- Publication date
- 28th November 2018
- Closing date
- 4th February 2019
- Policy areas
This is a consultation on changes to the way in which we recover the costs of the networks used to transport electricity to homes, public organisations and businesses. These costs are recovered through two types of charges: ‘forward-looking charges’ which send signals about how much costs will increase (or decrease) with network usage, and ‘residual charges’ which recover the remainder of the costs. We want to ensure that these costs are shared fairly amongst all those who may want to use the electricity networks. We are undertaking a review of residual network charges and some of the remaining Embedded Benefits (discussed below) through the Targeted Charging Review (TCR). This document sets out our proposals for this work.
The need for action comes from the changes in the energy sector. More and more businesses and households have their own generation in the form of solar panels or wind turbines or more traditional types of generation. Electricity storage is becoming more common and we are seeing increased take up of heat pumps and electric vehicles. The existing approach to reflecting the costs of the electricity networks in the charges people pay is becoming increasingly problematic. The rapid pace of changes in energy mean that the issues with the existing charging structure are likely to become worse over time. Ofgem is therefore taking action to address this and to ensure that network charging works in the interests of current and future consumers as a whole.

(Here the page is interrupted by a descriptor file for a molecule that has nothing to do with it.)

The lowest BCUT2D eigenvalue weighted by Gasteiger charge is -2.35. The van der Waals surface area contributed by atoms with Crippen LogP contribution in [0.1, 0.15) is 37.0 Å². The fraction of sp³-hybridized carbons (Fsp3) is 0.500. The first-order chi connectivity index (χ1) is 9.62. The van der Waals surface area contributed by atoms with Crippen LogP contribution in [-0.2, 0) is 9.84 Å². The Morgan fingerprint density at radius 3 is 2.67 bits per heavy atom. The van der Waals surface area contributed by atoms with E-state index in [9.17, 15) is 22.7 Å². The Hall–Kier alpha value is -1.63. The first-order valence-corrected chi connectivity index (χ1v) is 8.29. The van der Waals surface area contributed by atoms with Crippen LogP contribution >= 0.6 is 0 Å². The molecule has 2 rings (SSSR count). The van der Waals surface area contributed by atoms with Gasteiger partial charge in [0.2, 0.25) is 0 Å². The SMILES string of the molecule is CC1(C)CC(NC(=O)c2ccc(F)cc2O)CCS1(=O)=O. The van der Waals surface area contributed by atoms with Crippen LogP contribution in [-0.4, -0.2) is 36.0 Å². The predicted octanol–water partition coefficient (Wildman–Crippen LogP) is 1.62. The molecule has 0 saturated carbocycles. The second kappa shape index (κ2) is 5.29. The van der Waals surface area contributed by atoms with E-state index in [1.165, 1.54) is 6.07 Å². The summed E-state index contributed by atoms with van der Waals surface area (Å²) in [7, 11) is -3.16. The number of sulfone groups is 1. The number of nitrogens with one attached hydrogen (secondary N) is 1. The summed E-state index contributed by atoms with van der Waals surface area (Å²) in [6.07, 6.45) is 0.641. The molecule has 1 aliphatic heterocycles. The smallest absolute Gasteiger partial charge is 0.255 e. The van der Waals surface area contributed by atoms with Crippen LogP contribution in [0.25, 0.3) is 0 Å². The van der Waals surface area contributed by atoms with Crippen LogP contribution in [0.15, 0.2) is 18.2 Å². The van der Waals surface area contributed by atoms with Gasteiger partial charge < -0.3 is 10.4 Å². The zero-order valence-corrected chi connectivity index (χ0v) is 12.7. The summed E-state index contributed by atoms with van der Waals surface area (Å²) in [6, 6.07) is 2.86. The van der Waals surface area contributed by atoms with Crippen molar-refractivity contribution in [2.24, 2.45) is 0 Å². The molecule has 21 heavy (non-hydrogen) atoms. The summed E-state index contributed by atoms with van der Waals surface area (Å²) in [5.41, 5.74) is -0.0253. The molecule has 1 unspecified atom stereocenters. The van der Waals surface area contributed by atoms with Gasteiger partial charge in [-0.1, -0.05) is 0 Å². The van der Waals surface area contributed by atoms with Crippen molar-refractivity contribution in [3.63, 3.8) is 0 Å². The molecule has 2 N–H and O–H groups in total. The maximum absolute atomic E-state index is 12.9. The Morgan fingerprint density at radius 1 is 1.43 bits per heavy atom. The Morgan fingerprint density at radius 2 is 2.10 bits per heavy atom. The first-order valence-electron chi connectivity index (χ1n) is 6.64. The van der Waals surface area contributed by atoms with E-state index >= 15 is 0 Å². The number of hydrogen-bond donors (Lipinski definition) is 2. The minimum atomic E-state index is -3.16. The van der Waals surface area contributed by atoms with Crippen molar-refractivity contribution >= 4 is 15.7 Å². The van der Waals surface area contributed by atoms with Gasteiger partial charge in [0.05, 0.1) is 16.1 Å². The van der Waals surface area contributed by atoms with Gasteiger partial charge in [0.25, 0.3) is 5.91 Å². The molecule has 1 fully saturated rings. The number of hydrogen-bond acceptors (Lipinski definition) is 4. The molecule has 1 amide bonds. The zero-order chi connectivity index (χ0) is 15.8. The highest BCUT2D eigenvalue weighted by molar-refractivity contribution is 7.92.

After undertaking a principle led assement, supported by whole system analysis and wide stakeholder engagement, we have reached a minded to decision and are seeking views on changes to the way in which we spread the costs of the networks that are used to transport electricity to homes and businesses.
We are now consulting on two aspects of change. Firstly, on the best way of setting the transmission and distribution residual charges; and secondly on some of the remaining “Embedded Benefits” – which are different charging arrangements for smaller generators connected to the distribution system (called ‘smaller embedded generators’), compared to larger generators. Both of these are covered by a Significant Code Review where we are establishing the basis for detailed changes to be made by the industry. We are consulting on the direction we will give to the industry next year.
We are now seeking views on our proposals.